Further, both, Parliament and State legislatures will have the power to make laws on the taxation of goods and services. A law made by Parliament in relation to GST will not override a state law on GST. This again emphasises on the need of not worrying about federalism being undermined.
Though the central government will have the exclusive power to levy and collect GST in the course of interstate trade or commerce, or imports known as Integrated GST (IGST), but based on the recommendations of the GST Council which is an independent body.
Learning from other Nations
The emergence of the European Economic Union has clearly demonstrated the advantages of having a large common market while preserving the distinct regional identities.
In Australia, the problem arising from such concurrency on taxes has been minimised as all major taxes have been broadened and are assigned to their Commonwealth government.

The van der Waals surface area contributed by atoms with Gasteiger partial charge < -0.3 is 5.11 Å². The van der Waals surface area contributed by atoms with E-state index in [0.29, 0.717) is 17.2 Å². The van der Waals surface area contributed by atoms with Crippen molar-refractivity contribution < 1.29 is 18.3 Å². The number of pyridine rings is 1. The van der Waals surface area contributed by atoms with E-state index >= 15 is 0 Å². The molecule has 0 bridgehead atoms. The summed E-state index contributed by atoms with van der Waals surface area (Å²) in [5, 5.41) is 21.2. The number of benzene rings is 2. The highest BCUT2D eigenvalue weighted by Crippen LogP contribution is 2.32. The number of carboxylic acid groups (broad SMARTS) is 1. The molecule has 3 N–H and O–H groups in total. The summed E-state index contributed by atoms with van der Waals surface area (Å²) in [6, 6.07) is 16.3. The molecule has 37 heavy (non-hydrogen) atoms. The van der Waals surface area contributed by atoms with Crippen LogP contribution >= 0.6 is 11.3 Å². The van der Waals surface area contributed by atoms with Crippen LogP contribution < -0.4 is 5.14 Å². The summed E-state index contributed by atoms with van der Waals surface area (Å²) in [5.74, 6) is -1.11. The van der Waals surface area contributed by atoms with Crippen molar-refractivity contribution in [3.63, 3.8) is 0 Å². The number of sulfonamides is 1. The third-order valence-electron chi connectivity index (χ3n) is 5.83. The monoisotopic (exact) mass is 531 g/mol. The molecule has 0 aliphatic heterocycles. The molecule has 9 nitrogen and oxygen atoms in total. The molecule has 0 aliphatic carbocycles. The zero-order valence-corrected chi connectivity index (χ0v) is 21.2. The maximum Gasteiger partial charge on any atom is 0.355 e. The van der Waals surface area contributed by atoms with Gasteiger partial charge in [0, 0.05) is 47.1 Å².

In Canada, the Federal and provincial governments have concurrent powers to levy income taxes, but cooperation and coordination among the two levels of government have ensured that the tax base adopted by the States and Federal government, by and large, is uniform.
In the U.S.A., in a majority of the States the tax bases are not identical to that of the Federal government, but in respect of both individual and corporate income taxes, the differences are negligible thus causing no major distortions.
In Germany, income taxes, customs and excises and all other significant business taxes like the value added tax are levied by the Federal government, but at the same time, they have an elaborate and sound system of sharing of taxes between federal and state governments and thus, ensuring vertical harmonization.
What is to be learnt from the experience of these developed federations is that they do not allow their taxes to be overlapped and have coordinated amongst both levels of government and thereby, achieving the vertical harmonization.